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Home / World / India's central bank needs a better rupee policy, says Modis Aide

India's central bank needs a better rupee policy, says Modis Aide



The Central Bank of India should step up its fight against the turbulence in the rupee and ensure that the currency does not fluctuate wildly, said a senior adviser to Prime Minister Narendra Modi.

"We need a better foreign exchange management policy, a sharper response and shorter response times," said Rajiv Kumar, deputy chairman of the government think tank NITI Aayog, on Wednesday in an interview. "The RBI should act smarter to smooth out volatility, rather than seeing this yo-yo-like move in rupee value."

India has been entranced into emerging market recovery triggered by rising US interest rates. After investors withdrew money from stocks and bonds, the rupee plunged 6 percent against the dollar this year, which is the worst performer among the Asian currencies tracked by Bloomberg News.

The reserves of the Reserve Bank of India fell by $ 1

1 billion five weeks to May 18, partly to stop the decline in the currency, show data from the central bank. An e-mail to the RBI spokesman remained unanswered.

Oil price rise

The South Asian nation is experiencing rising crude oil prices. Every 10-dollar increase drives up inflation by 30-40 basis points and weighs about 15 basis points on economic growth, according to Nomura Holdings Inc.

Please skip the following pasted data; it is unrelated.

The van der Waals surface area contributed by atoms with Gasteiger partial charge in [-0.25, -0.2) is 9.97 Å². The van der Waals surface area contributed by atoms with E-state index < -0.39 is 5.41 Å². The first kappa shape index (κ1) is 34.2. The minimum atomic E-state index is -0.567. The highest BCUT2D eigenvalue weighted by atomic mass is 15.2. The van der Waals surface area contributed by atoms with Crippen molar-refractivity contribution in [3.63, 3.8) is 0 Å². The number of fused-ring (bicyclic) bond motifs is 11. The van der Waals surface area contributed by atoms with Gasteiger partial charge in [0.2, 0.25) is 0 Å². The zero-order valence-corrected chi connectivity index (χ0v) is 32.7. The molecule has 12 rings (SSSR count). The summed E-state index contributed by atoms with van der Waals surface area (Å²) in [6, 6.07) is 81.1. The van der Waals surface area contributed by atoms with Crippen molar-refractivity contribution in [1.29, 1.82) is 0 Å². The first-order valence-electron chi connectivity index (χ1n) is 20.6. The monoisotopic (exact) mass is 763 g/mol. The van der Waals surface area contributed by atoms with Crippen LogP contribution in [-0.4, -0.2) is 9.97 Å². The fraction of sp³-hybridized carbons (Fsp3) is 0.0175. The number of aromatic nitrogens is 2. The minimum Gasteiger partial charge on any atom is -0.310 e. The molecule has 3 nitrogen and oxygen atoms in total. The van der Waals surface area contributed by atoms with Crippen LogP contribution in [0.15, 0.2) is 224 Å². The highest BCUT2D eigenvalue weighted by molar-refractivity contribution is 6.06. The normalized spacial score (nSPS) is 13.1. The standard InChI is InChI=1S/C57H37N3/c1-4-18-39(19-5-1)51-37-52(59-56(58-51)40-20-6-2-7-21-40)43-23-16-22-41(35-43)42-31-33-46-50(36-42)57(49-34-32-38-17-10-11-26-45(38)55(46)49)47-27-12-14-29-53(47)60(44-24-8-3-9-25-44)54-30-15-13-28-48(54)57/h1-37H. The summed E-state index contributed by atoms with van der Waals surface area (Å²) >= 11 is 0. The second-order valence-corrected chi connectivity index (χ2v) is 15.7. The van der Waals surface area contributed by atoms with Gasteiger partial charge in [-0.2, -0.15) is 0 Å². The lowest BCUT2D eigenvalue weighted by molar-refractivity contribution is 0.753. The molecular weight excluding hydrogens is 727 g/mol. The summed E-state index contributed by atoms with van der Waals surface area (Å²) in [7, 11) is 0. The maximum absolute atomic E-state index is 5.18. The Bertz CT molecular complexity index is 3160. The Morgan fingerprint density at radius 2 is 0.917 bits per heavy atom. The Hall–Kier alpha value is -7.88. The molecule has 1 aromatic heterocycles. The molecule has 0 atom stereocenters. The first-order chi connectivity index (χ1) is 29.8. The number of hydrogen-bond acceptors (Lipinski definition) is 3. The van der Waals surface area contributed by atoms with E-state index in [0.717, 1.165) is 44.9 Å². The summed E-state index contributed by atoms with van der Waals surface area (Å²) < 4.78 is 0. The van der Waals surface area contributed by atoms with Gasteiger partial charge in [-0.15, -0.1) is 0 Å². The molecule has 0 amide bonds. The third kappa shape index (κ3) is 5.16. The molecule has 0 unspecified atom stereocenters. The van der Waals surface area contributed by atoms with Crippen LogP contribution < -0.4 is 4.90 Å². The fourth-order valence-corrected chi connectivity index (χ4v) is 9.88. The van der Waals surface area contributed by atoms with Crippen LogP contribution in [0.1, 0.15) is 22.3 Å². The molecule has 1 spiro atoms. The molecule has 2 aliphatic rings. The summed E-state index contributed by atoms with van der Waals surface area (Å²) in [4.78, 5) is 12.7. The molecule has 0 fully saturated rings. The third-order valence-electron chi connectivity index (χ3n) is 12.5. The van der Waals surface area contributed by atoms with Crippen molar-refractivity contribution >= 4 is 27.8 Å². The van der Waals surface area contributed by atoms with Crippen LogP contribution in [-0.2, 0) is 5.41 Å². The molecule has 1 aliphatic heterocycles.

Reserve Bank of India Must Maintain Key Rates Unchanged Next Week to Boost Growth Producers seeking access to bank credit are offered a helping hand, Kumar said. The inability of banks to lend under growing bad loans poses a risk to growth this year.

RBI governor Urjit Patel has kept interest rates unchanged since August and lowered inflation forecasts before moving on to his political session became falcon in April. The recent surge in oil prices has fueled speculation that the rate-setting panel will raise rates at its meeting on June 6.

"It would be reasonable for RBI to take a steady break so that they can see if inflationary pressures are temporary." Kumar said.


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